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Group Psychotherapy

This is a special form of psychotherapy in which a small number of unrelated individuals meet together under the guidance of Dr. Salerno to help themselves and one another. Group psychotherapy has a long and proven record as a highly effective and useful form of psychotherapy. It is as helpful as, and in some cases more helpful than, individual psychotherapy, particularly when social support and learning about interpersonal relations are important objectives of treatment. 

If you stop and think about it, each of us has been raised in group environments, either through our families, schools, organized activities, or work. These are the environments in which we grow and develop as human beings. Group psychotherapy is no different. It provides a place where you can come together with others to share problems or concerns, to better understand your own situation, and to learn from and with each other.

FAQ

How is group psychotherapy different from support groups or self-help groups?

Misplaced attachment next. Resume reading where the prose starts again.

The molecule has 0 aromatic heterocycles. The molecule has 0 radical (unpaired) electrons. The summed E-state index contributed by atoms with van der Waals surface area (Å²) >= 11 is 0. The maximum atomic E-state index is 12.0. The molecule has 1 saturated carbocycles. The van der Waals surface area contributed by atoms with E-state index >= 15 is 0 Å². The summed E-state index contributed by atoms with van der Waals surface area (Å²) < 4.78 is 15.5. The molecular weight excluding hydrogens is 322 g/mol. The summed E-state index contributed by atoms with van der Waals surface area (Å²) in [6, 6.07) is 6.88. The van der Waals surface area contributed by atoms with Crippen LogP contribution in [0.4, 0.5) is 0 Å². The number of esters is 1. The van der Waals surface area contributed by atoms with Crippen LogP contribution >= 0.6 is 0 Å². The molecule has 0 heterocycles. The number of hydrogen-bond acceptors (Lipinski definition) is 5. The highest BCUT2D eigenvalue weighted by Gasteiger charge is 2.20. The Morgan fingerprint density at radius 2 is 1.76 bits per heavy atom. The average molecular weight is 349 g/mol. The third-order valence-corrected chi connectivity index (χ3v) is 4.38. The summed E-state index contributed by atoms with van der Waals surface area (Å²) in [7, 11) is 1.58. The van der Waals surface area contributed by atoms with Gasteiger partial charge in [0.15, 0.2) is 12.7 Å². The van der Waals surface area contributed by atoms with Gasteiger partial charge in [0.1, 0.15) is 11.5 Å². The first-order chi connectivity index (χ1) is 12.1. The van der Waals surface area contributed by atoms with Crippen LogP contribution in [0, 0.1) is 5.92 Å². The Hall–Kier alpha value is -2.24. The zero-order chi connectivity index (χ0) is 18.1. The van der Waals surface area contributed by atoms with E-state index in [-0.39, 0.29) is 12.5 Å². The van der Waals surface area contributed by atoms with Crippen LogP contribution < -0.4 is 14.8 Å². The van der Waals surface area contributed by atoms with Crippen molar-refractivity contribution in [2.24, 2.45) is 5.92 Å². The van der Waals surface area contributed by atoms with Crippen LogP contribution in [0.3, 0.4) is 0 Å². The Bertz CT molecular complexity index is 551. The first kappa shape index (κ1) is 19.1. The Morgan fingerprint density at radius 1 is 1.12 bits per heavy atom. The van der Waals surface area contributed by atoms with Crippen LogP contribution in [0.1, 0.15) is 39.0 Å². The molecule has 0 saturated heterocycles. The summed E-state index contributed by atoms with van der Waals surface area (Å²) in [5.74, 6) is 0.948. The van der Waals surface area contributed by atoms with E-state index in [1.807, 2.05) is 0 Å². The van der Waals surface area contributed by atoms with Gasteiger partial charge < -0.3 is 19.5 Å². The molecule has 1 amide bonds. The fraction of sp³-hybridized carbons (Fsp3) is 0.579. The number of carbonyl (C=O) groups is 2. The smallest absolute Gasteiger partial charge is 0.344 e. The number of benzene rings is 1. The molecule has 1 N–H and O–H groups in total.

Group psychotherapy focuses on interpersonal relations and helps individuals learn how to get along better with other people under the guidance of a professional. The psychotherapy group is different from support and self-help groups in that it not only helps people cope with their problems, but also provides for change and growth. Support groups, which are generally led by professionals, help people cope with difficult situations at various times but are usually geared toward alleviating specific symptoms or dealing with specific situations. Self-help groups usually focus on a particular shared symptom or situation and are not usually led by a trained therapist.

What if I'm uncomfortable about discussing my problems in front of others?

It's not unusual to feel uneasy or embarrassed when first joining a group, but soon you begin to develop feelings of interest and trust. Most clients find that group psychotherapy provides a great deal of relief because it allows them a chance to talk with others who are experiencing similar problems--in a private, confidential setting. Many people who have experienced group psychotherapy believe that working together with others is helpful and they feel better by participating in this form of psychotherapy.

What kind of commitment do I need to make?

Group psychotherapy does not generally show immediate positive benefit to its participants. Because of this face, participants sometimes find themselves wanting to leave group psychotherapy early on if it becomes stressful for them. We ask that you suspend your early judgment of the group's possible benefits and continue to attend and to talk about the stresses involved and your doubts about group psychotherapy. Before you begin, Dr. Salerno will discuss an initial commitment time. After that time, you will have a clearer sense of the potential helpfulness of the group.